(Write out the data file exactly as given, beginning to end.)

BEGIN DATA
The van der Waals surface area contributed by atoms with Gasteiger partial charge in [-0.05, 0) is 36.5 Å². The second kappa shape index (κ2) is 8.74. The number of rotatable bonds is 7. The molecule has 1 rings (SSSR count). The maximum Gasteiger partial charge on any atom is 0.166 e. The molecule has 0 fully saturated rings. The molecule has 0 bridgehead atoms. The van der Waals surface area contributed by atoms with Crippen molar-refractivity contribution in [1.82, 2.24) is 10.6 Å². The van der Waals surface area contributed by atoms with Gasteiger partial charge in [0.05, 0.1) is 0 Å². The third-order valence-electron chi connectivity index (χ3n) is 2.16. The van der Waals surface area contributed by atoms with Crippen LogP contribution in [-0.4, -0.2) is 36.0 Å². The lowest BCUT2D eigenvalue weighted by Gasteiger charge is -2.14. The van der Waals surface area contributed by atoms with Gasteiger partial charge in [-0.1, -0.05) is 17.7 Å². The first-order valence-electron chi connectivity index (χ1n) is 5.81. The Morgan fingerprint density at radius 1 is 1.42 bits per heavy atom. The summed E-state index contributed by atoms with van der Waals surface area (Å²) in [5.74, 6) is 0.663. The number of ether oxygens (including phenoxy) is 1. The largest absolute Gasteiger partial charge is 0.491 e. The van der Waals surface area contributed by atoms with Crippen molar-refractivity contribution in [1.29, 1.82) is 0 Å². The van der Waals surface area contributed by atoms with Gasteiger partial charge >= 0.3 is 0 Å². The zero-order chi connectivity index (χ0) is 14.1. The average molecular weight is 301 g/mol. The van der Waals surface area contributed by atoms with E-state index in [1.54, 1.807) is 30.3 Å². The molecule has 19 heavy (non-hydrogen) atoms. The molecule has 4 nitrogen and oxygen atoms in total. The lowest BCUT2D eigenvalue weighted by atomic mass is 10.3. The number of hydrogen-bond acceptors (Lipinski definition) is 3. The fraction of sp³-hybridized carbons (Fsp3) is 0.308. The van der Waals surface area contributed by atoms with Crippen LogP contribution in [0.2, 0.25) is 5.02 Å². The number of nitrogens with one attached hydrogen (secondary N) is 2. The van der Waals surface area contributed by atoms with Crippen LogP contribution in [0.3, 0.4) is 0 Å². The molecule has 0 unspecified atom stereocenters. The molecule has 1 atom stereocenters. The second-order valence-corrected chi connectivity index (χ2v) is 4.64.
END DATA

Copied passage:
The van der Waals surface area contributed by atoms with Gasteiger partial charge in [-0.05, 0) is 36.5 Å². The second kappa shape index (κ2) is 8.74. The number of rotatable bonds is 7. The molecule has 1 rings (SSSR count). The maximum Gasteiger partial charge on any atom is 0.166 e. The molecule has 0 fully saturated rings. The molecule has 0 bridgehead atoms. The van der Waals surface area contributed by atoms with Crippen molar-refractivity contribution in [1.82, 2.24) is 10.6 Å². The van der Waals surface area contributed by atoms with Gasteiger partial charge in [0.05, 0.1) is 0 Å². The third-order valence-electron chi connectivity index (χ3n) is 2.16. The van der Waals surface area contributed by atoms with Crippen LogP contribution in [-0.4, -0.2) is 36.0 Å². The lowest BCUT2D eigenvalue weighted by Gasteiger charge is -2.14. The van der Waals surface area contributed by atoms with Gasteiger partial charge in [-0.1, -0.05) is 17.7 Å². The first-order valence-electron chi connectivity index (χ1n) is 5.81. The Morgan fingerprint density at radius 1 is 1.42 bits per heavy atom. The summed E-state index contributed by atoms with van der Waals surface area (Å²) in [5.74, 6) is 0.663. The number of ether oxygens (including phenoxy) is 1. The largest absolute Gasteiger partial charge is 0.491 e. The van der Waals surface area contributed by atoms with Crippen molar-refractivity contribution in [1.29, 1.82) is 0 Å². The van der Waals surface area contributed by atoms with Gasteiger partial charge >= 0.3 is 0 Å². The zero-order chi connectivity index (χ0) is 14.1. The average molecular weight is 301 g/mol. The van der Waals surface area contributed by atoms with E-state index in [1.54, 1.807) is 30.3 Å². The molecule has 19 heavy (non-hydrogen) atoms. The molecule has 4 nitrogen and oxygen atoms in total. The lowest BCUT2D eigenvalue weighted by atomic mass is 10.3. The number of hydrogen-bond acceptors (Lipinski definition) is 3. The fraction of sp³-hybridized carbons (Fsp3) is 0.308. The van der Waals surface area contributed by atoms with Crippen LogP contribution in [0.2, 0.25) is 5.02 Å². The number of nitrogens with one attached hydrogen (secondary N) is 2. The van der Waals surface area contributed by atoms with Crippen LogP contribution in [0.3, 0.4) is 0 Å². The molecule has 0 unspecified atom stereocenters. The molecule has 1 atom stereocenters. The second-order valence-corrected chi connectivity index (χ2v) is 4.64.